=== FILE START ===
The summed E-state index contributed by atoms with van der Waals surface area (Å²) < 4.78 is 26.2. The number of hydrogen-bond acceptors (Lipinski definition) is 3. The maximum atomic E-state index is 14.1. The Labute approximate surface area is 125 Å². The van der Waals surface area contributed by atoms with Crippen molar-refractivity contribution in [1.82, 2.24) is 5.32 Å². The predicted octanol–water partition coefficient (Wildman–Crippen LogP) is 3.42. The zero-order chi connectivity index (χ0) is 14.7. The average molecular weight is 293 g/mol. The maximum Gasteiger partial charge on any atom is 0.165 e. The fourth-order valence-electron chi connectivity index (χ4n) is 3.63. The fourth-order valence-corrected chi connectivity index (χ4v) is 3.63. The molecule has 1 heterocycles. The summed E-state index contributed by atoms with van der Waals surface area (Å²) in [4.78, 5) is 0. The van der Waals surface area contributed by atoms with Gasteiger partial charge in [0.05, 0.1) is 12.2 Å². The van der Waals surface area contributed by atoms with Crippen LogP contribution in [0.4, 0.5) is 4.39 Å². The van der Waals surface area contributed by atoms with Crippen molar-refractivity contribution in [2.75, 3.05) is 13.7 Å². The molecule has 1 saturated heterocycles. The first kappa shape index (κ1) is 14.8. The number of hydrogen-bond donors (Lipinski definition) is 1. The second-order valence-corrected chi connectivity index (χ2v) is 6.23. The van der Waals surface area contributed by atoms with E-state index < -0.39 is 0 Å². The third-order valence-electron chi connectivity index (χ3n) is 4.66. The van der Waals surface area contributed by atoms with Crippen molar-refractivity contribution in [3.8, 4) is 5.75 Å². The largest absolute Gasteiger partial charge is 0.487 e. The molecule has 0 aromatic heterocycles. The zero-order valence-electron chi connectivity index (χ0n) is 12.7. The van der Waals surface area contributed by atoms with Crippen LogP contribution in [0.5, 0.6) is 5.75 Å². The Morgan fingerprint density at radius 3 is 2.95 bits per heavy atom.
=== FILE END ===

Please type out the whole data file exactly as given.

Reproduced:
The summed E-state index contributed by atoms with van der Waals surface area (Å²) < 4.78 is 26.2. The number of hydrogen-bond acceptors (Lipinski definition) is 3. The maximum atomic E-state index is 14.1. The Labute approximate surface area is 125 Å². The van der Waals surface area contributed by atoms with Crippen molar-refractivity contribution in [1.82, 2.24) is 5.32 Å². The predicted octanol–water partition coefficient (Wildman–Crippen LogP) is 3.42. The zero-order chi connectivity index (χ0) is 14.7. The average molecular weight is 293 g/mol. The maximum Gasteiger partial charge on any atom is 0.165 e. The fourth-order valence-electron chi connectivity index (χ4n) is 3.63. The fourth-order valence-corrected chi connectivity index (χ4v) is 3.63. The molecule has 1 heterocycles. The summed E-state index contributed by atoms with van der Waals surface area (Å²) in [4.78, 5) is 0. The van der Waals surface area contributed by atoms with Gasteiger partial charge in [0.05, 0.1) is 12.2 Å². The van der Waals surface area contributed by atoms with Crippen LogP contribution in [0.4, 0.5) is 4.39 Å². The van der Waals surface area contributed by atoms with Crippen molar-refractivity contribution in [2.75, 3.05) is 13.7 Å². The molecule has 1 saturated heterocycles. The first kappa shape index (κ1) is 14.8. The number of hydrogen-bond donors (Lipinski definition) is 1. The second-order valence-corrected chi connectivity index (χ2v) is 6.23. The van der Waals surface area contributed by atoms with E-state index < -0.39 is 0 Å². The third-order valence-electron chi connectivity index (χ3n) is 4.66. The van der Waals surface area contributed by atoms with Crippen molar-refractivity contribution in [3.8, 4) is 5.75 Å². The largest absolute Gasteiger partial charge is 0.487 e. The molecule has 0 aromatic heterocycles. The zero-order valence-electron chi connectivity index (χ0n) is 12.7. The van der Waals surface area contributed by atoms with Crippen LogP contribution in [0.5, 0.6) is 5.75 Å². The Morgan fingerprint density at radius 3 is 2.95 bits per heavy atom.